Kam Williams: Hi Steve. Thanks for honoring me with the opportunity to interview you. Steve McQueen: Thanks so much for the interest, Kam. KW: I’ve loved all three of your feature films, this new one, and Hunger and Shame as well. They are so different from each other and yet quite remarkable and memorable, each in their own way.SM: Thank you. Well, I do my best. I’m just happy that people are responding to the films as positively as they are. To be honest with you, it’s one of those things where we’re just happy to get them made. When you get to make something, you always hope people will go and see it. And we’re very, very pleased by the response to 12 Years a Slave. It’s kind of humbling and remarkable. KW: Your work reminds me of Ang Lee’s in terms of its quality and versatility in the way that his movies are each phenomenal yet so very different from each other.SM: Wow! That’s a huge compliment. What can I say? He’s a master. Ang Lee is a person I really admire and look up to. I love so many of his films, especially Ride with the Devil, Sense and Sensibility, and The Ice Storm.KW: Editor/Legist Patricia Turnier asks: What does it mean to you to be in charge of adapting Solomon Northup’s memoir? How do you explain that his autobiography was buried for around a hundred years contrary to those of some of his contemporaries like Frederick Douglass? SM: I feel tremendously honored but I also feel a tremendous responsibility because through this film we can bring Solomon Northrup’s memory to the surface. His story was buried for so long. When the book first came out in 1853, it was a phenomenal best seller for its time, and sold 27,000 copies in 18 months. But what happened was Uncle Tom’s Cabin was published the following year, and that was it for 12 Years a Slave. It fell into obscurity. Academics knew about the memoir but it otherwise became lost. To me, it was always like the American equivalent of The Diary of Anne Frank. That’s why it became my passion to get this film made.KW: Harriet Pakula-Teweles asks: In a film described as a historical drama, how do you establish a healthy balance between history and drama? SM: By relying on the book. As a filmmaker I was interested in illustrating the history of what slavery was about, which was slave labor. In the background of one frame, for example, you see sugar cane. In the second plantation, you see logging. And on the third location, we see corn. So, at the same time you’re following Solomon’s adventure of trying to get home, in the background you simultaneously see the horrors and pains of what slavery was about. KW: Fellow director Rel Dowdell asks: Do you feel that the great success of Django Unchained improves your very visceral film’s chances for a warm reception? SM: I think that film was very helpful, of course, in making people aware by getting the subject-matter on film. So, I couldn’t say it didn’t help. KW: What interested you as a Brit in an African-American story? SM: The story’s not just an African-American story. It’s a universal story. It’s a world story. My parents are from the West Indies. My father’s from Grenada which is where Malcolm X’s mother was born. My mother was born in Trinidad which is where Stokely Carmichael, the man who coined the phrase “Black Power!” was born. Sidney Poitier was born in the Bahamas. I’m part of that diaspora of people displaced by the slave trades.I’m part of that family. It’s our story. It’s a global story. KW: My grandparents were born St. Croix, St. Kitts and Barbados. Do you eat any West Indian food like curried goat, callaloo or roti? SM: Yeah, all of that. And then, when you go to New Orleans, you find similar dishes. We’re all family! KW: How did you settle on Chiwetel as Solomon Northrup? SM: Chiwetel was always the one I wanted to make the movie with because there’s a certain humanity and gentility about him that I needed for the lead role. Solomon was a person who maintained his humanity whatever his circumstances, and I needed someone of that same caliber, because he would be tested to the breaking point. I needed an actor who could hold up during those moments of extreme stress. KW: Why did you use the great Michael Fassbender in each of your films? SM: I think Michael is the most influential actor of his generation. He’s like a Mickey Rourke or a Gary Oldman. People want to be him. Actors want to act with him. Students choose to pursue acting because of him. I was very fortunate to land him for Hunger. We’ve been close friends ever since. He’s an amazing actor I willl always want to work with. KW: How did you assemble such a top-flight cast: Benedict Cumberbatch, Paul Giamatti, Brad Pitt, Quvenzhane Wallis, Paaul Dano, and newcomer Lupita Nyong’o.SM: I had huge help from the casting director, Francine Maisler. She did an incredible job. We auditioned over a thousand girls for the role of Patsey. And we ended up with Lupita who hadn’t even graduated from acting school yet. But she auditioned for us, and that was it. A star was born! KW: The bookworm Troy Johnson question: What was the last book you read? SM: The last one I actually read was a children’s book I read to my son last night called something like “Teacher Goes to School.” KW: What is your favorite dish to cook? SM: Pasta, because it’s easy. KW: When you look in the mirror, what do you see? SM: I see all the lines in my face from tiredness. KW: The Ling-Ju Yen question: What is your earliest childhood memory? SM: Borrowing roller skates from a next-door neighbor when I was about 3 or 4 years-old.KW: The Mike Pittman question: What was your best career decision? SM: Meeting my wife. KW: If you could have one wish instantly granted, what would that be for? SM: World peace. It might sound corny, but that’s the truth. KW: The Jamie Foxx question: If you only had 24 hours left to live, how would you spend the time? SM: With the people I love. KW: The Kerry Washington question: If you could be another animal, which one would you choose? SM: A dolphin. KW: The Melissa Harris-Perry question: How did your first big heartbreak impact who you are as a person? SM: I learned that life is a long and difficult road, but you have to keep going, or you’ll fall by the wayside. KW: The Anthony Mackie question: Is there something that you promised to do if you became famous, that you still haven’t done yet? SM: Am I famous? KW: The Tavis Smiley question: How do you want to be remembered? SM: As a person who tried. KW: Thanks again for the time, Steve, and best of luck with the film. SM: Thank you. Take care, Kam.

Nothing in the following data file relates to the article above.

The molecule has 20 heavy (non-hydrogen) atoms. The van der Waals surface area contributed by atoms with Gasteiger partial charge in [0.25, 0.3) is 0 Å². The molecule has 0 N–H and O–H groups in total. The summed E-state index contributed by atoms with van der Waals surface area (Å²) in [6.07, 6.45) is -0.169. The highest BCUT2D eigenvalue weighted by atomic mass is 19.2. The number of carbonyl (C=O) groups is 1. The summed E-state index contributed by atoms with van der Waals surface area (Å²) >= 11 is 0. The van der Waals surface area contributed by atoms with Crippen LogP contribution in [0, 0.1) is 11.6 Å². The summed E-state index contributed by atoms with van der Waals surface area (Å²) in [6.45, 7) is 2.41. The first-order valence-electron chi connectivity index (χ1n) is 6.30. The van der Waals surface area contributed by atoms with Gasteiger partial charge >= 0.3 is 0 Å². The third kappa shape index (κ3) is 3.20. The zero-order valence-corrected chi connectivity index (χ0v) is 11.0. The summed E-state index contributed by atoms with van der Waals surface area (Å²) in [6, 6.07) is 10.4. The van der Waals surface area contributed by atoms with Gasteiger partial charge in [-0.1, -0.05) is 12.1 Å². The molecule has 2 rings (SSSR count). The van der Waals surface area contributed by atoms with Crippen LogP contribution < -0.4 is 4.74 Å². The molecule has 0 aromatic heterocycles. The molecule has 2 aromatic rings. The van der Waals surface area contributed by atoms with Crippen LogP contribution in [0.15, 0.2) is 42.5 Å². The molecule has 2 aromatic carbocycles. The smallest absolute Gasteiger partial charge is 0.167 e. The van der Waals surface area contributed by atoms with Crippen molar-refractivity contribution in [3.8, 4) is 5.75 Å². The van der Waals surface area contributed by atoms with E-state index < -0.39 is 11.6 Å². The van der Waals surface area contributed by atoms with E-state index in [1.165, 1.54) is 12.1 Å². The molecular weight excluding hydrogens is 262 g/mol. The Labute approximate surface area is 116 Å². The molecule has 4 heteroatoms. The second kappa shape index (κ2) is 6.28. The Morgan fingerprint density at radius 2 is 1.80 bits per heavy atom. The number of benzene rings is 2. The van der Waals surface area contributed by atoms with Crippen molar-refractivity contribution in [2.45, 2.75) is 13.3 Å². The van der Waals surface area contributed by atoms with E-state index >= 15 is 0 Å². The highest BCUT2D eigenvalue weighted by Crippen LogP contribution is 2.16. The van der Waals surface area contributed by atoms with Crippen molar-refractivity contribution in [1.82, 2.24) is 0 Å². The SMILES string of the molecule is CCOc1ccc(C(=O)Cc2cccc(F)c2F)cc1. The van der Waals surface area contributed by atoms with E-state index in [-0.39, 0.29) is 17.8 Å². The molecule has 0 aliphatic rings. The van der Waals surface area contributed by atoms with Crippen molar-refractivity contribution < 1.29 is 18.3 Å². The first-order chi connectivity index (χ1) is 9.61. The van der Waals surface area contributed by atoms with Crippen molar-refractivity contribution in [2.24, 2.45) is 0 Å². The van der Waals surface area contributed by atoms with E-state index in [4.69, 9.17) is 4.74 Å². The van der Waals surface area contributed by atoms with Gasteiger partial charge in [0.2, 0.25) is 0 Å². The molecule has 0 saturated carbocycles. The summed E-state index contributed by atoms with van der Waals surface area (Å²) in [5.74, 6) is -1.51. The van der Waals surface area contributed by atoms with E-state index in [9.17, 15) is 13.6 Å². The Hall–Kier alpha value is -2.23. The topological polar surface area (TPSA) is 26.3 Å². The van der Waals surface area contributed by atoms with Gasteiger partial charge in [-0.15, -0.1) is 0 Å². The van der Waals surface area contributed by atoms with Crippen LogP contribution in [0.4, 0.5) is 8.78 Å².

To see a trailer for 12 Years a Slave, visit: